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Tribal advocates keep up legal pressure for fair political maps; 12-member jury sworn in for Trump's historic criminal trial; the importance of healthcare decision planning; and a debt dilemma: poll shows how many people wrestle with college costs.

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Civil rights activists say a court ruling could end the right to protest in three southern states, a federal judge lets January 6th lawsuits proceed against former President Trump, and police arrest dozens at a Columbia University Gaza protest.

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Rural Wyoming needs more vocational teachers to sustain its workforce pipeline, Ohio environmental advocates fear harm from a proposal to open 40-thousand forest acres to fracking and rural communities build bike trail systems to promote nature, boost the economy.

Appalachian teachers say 'intense' challenges ahead for education in region

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Monday, January 22, 2024   

Educators in Appalachian Kentucky said significant school disruption and remote learning during the COVID pandemic combined with the devastating flooding in the summer of 2022 have caused major education setbacks in the region, according to a recent survey.

More than 70% of teachers said their schools lack adequate tools to address the ongoing drug epidemic and minimize its impact on student learning.

Brigitte Blom, president and CEO of the Prichard Committee for Academic Excellence, said the region's teachers feel they do not have opportunities to expose students to tech skills in in-demand occupations they will need as the next generation's workforce.

"The teachers expressed, kind of comparing what's available in Appalachia to other areas of the state, where they see a lack of things like stem labs, college activities, career shadowing," Blom outlined.

The National Rural Education Foundation flagged Kentucky's educational outcomes as "urgent" and linked to poverty, lack of internet access and other resources, and school funding.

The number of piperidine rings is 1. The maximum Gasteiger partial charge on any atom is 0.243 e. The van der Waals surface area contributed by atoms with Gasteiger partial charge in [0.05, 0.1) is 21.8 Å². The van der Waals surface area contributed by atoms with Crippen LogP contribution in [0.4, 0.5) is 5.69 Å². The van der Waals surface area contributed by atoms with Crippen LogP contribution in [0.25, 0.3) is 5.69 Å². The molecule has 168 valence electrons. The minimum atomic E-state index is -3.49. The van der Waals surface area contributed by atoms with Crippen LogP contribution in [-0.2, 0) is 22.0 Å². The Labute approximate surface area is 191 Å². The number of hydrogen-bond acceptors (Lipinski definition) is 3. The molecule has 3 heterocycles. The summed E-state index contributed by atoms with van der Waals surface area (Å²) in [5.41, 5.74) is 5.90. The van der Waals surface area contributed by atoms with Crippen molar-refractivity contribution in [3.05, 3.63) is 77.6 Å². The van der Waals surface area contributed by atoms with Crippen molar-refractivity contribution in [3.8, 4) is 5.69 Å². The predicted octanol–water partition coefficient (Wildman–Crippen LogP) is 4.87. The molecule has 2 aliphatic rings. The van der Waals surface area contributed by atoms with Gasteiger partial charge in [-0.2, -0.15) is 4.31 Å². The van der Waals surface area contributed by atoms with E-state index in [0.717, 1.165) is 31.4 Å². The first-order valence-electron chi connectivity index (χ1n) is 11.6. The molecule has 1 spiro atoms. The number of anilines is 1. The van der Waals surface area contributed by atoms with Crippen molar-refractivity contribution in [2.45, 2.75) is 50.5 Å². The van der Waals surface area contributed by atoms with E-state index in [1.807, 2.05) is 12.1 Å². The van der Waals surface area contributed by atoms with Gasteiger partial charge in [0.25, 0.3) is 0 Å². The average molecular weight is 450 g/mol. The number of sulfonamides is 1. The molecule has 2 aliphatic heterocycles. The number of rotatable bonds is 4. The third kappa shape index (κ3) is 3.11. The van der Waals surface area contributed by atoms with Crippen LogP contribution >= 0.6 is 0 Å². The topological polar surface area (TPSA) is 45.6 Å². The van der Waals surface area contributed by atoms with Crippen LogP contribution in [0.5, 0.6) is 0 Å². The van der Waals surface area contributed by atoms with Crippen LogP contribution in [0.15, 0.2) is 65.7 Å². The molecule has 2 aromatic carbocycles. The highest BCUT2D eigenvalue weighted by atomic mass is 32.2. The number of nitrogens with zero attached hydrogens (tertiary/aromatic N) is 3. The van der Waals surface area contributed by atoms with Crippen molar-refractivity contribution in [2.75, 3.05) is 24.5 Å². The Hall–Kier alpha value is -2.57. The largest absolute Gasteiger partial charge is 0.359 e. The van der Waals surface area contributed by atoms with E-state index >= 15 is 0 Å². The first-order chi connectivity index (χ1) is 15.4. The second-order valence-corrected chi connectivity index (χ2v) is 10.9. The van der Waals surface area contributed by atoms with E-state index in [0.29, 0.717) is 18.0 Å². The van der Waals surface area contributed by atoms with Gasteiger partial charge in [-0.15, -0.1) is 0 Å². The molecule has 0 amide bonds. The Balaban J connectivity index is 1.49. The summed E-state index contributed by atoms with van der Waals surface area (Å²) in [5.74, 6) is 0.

According to the group's Why Rural Matters 2023 report, the Commonwealth has nearly double the nation's average number of rural students, but the students receive just 35% of the state's education funding. More than one in five students live in homes where the household income is below the federal poverty line of $30,000 annually for a family of four.

The Pritchard report pointed out many students, especially those in eastern Kentucky, remain displaced from flooding and wildfires, and academic performance cannot be a priority for children struggling for basic needs. Blom believes policymakers should do a better job of helping communities identify resources that are lacking and work to bring those resources into districts.

"So that our schools and our teachers are not trying to reverse the learning loss from COVID, or the declines in education that we saw well before that, and positively reverse generational poverty on their own," Blom explained.

According to the report, Kentucky teachers said the climate of a strained workforce, declining population and uneven political support for public educators added to teachers' sense of an uphill battle to achieve student and school success in the region.


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